A liability insurer has two duties: 1) the duty to defend its insured; and 2) the duty to indemnify its insured.
With respect to the second duty – the duty to indemnify – this duty is typically “not ripe for adjudication unless and until the insured or putative insured has been held liable in the underlying action.” Hartford Fire Ins Co. v. Beazer Homes, LLC, 2019 WL 5596237, *2 (M.D.Fla. 2019) (internal quotation omitted).
For instance, Beazer Homes involved an insurance coverage dispute stemming from construction defects. An owner sued its general contractor for construction defects relating to stucco problems. The general contractor paid for the repairs. The general contractor then sued its stucco subcontractor to recover the costs it incurred. The subcontractor tendered the defense of the lawsuit to its commercial general liability insurer which is defending its insured-subcontractor under the commonly issued reservation of rights.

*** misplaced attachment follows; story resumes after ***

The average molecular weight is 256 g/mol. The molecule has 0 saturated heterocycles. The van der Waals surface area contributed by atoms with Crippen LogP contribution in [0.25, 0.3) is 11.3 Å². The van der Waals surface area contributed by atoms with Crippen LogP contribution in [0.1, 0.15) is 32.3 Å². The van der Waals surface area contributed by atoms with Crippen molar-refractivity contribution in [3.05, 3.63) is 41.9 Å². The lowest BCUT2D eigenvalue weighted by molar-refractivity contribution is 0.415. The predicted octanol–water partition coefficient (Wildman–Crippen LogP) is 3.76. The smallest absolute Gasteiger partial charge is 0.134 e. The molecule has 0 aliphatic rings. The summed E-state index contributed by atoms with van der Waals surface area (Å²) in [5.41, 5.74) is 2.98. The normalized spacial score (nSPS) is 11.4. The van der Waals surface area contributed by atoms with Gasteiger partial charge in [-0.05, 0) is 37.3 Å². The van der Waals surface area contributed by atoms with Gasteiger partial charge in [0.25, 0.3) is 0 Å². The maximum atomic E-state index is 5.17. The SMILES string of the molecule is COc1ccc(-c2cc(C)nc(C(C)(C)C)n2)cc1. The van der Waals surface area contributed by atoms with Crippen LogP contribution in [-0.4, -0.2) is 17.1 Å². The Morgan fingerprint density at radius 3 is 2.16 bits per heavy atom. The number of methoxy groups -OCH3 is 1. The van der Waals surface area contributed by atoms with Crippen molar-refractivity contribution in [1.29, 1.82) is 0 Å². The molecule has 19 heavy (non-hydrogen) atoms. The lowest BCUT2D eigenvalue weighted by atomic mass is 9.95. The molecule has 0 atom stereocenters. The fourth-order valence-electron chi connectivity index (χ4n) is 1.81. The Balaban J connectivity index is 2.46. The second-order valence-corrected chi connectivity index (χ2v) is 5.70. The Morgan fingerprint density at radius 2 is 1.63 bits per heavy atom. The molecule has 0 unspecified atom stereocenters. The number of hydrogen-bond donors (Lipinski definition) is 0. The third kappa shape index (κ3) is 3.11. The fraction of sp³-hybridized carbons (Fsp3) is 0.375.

During the pendency of the general contractor’s lawsuit against its subcontractor, the subcontractor’s commercial general liability insured filed an action for declaratory relief in federal court seeking a declaration as to whether it owes its subcontractor a duty to indemnify. The issue was whether this action for declaratory relief was ripe since there was no adjudication against the insured-subcontractor in the general contractor’s lawsuit against the subcontractor. The Middle District Court of Florida held that it was not ripe: “The Eleventh Circuit agreed that an insurer’s duty to indemnify is not ripe until the underlying lawsuit is resolved.” Beazer Homes, 2019 WL at *2 (internal quotation omitted)
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